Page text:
One of the most interesting derivations comes from the relationship between each pair of numbers in the Fibonacci (pronounced fib-o-nah-chee) sequence. If you are lost at this point, then you may be one of the few people who didn’t spend their summer vacation four years ago reading "The DaVinci Code" by Dan Brown. In that best-selling book, one of the clues left near the curator’s body is a scrambled version of the first numbers in the Fibonacci sequence.

At Elliott Wave International, we don’t have any dead bodies and mixed-up clues to decipher, but like many technical analysts, we do use phi in our financial analysis to decode where the markets are headed. In particular, the Fibonacci sequence reflects the basis of Elliott waves, which Ralph N. Elliott discovered in the 1930s.

So what exactly is the Fibonacci sequence and how did it come into being?

First, here’s the sequence – 0, 1, 1, 2, 3, 5, 8, 13, 21, 34, 55, 89, 144, ad infinitum. You get this sequence by starting with 0, adding 1 to get 1, adding 1 to get 2, adding 1 and 2 to get 3, 2 and 3 to get 5, and so on. How the sequence came to the western world is told beautifully by a page from Temple University’s math department on its Web site, which I highly recommend.

To paraphrase, a young Italian mathematician from Pisa, who was later known as Leonardo Fibonacci, brought home mathematics ideas from his travels to the Middle East. One was the practical and brilliant idea to use Arabic numbers rather than Roman numerals when doing computations. But along the way, he also came up with the answer to a word problem that might defeat the brightest high school math students:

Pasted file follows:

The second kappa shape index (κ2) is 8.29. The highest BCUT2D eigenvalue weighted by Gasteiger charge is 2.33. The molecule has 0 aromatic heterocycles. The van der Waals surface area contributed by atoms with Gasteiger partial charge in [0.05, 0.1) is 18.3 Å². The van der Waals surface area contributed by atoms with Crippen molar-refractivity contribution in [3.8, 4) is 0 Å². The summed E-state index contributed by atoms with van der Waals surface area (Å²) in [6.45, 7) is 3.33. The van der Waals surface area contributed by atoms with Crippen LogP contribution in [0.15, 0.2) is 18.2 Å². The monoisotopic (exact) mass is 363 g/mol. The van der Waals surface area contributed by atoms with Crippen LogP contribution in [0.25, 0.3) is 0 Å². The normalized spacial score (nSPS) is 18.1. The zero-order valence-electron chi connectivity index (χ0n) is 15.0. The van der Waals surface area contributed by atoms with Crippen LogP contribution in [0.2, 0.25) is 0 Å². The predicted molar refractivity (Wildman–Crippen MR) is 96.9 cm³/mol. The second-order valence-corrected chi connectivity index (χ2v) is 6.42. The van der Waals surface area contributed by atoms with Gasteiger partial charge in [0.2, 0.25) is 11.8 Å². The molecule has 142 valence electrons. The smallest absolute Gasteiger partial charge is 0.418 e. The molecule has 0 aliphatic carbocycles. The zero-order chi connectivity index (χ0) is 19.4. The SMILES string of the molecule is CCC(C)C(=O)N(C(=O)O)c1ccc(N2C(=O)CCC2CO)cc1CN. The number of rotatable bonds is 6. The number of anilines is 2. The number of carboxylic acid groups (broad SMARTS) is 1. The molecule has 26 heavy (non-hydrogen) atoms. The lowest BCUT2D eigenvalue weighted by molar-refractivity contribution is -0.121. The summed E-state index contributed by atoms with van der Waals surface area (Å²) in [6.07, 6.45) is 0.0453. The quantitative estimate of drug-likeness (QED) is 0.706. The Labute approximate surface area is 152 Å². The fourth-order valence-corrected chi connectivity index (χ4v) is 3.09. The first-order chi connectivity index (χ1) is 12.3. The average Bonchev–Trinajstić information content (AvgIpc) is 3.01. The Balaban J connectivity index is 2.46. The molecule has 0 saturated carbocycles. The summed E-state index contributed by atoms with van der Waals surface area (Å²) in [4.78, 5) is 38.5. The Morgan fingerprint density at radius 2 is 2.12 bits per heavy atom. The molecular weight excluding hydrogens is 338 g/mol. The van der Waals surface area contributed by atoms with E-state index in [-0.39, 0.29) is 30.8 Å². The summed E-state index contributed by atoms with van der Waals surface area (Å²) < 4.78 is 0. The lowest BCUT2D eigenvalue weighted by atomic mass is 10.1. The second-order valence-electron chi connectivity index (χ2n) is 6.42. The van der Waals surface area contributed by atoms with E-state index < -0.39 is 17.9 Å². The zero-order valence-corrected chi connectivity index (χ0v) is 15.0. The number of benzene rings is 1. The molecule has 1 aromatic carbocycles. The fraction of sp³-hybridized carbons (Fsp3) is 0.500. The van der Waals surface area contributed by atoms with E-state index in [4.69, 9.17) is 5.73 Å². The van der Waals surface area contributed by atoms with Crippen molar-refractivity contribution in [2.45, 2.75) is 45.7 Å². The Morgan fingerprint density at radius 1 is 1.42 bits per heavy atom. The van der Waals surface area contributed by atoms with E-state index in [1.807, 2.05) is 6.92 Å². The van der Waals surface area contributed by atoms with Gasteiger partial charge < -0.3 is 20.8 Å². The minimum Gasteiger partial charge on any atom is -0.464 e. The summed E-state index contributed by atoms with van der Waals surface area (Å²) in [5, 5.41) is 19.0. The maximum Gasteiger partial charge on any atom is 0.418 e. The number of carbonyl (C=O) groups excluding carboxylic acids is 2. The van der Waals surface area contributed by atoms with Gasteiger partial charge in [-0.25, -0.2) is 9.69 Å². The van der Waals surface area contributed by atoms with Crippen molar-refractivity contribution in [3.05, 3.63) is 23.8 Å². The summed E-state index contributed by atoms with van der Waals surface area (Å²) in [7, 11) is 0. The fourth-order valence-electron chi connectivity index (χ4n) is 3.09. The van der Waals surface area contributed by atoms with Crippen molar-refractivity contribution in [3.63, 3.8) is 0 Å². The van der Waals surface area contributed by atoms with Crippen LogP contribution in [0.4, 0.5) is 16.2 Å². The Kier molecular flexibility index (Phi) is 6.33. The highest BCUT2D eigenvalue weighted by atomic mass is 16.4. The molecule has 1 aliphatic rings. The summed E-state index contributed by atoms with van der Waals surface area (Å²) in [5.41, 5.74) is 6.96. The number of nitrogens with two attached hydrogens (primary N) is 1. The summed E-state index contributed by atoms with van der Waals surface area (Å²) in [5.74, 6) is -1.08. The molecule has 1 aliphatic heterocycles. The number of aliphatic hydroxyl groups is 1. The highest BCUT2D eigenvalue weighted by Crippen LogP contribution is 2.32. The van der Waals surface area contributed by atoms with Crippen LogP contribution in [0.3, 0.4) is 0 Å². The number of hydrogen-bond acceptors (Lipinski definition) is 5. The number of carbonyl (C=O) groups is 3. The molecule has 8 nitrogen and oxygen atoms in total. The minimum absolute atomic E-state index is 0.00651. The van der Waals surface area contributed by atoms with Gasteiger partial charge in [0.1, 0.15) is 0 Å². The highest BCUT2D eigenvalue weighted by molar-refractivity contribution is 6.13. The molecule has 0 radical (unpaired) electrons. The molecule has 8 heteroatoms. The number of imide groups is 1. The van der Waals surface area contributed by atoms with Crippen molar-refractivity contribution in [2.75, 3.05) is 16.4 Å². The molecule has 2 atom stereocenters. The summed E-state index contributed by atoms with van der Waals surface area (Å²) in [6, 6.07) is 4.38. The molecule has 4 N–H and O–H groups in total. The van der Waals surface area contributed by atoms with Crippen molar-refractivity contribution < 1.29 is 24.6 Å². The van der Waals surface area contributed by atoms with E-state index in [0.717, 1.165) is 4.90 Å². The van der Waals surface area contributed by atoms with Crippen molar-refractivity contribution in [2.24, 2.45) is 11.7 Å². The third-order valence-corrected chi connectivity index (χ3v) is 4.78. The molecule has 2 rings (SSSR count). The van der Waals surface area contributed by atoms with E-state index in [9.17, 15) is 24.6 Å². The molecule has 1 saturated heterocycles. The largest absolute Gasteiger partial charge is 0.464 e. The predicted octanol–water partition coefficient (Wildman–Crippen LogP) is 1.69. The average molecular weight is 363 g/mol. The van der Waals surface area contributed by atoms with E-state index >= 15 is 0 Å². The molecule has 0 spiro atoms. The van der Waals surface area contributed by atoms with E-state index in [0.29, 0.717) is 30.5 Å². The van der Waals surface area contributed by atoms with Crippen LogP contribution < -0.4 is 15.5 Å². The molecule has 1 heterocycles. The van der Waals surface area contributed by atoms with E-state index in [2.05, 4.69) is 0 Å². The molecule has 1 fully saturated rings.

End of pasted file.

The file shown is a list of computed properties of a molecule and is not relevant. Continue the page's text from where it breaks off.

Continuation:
How many pairs of rabbits placed in an enclosed area can be produced in a single year from one pair of rabbits if each pair gives birth to a new pair each month, starting with the second month?

The answer is the Fibonacci sequence, and for a good graphic explanation, please check out Temple University's Web site.

Here's a description of how phi is derived from the Fibonacci series, taken from the equally informative Golden Number Web site:

“The ratio of each successive pair of numbers in the series approximates phi (1.618. . .), as 5 divided by 3 is 1.666..., and 8 divided by 5 is 1.60. ... [S]uccessive numbers in the Fibonacci series quickly converge on phi. After the 40th number in the series, the ratio is accurate to 15 decimal places: 1.618033988749895…”

Fibonacci and Wave Analysis

So, as Bob Prechter, the founder of Elliott Wave International, asks, what does this information have to do with the stock market?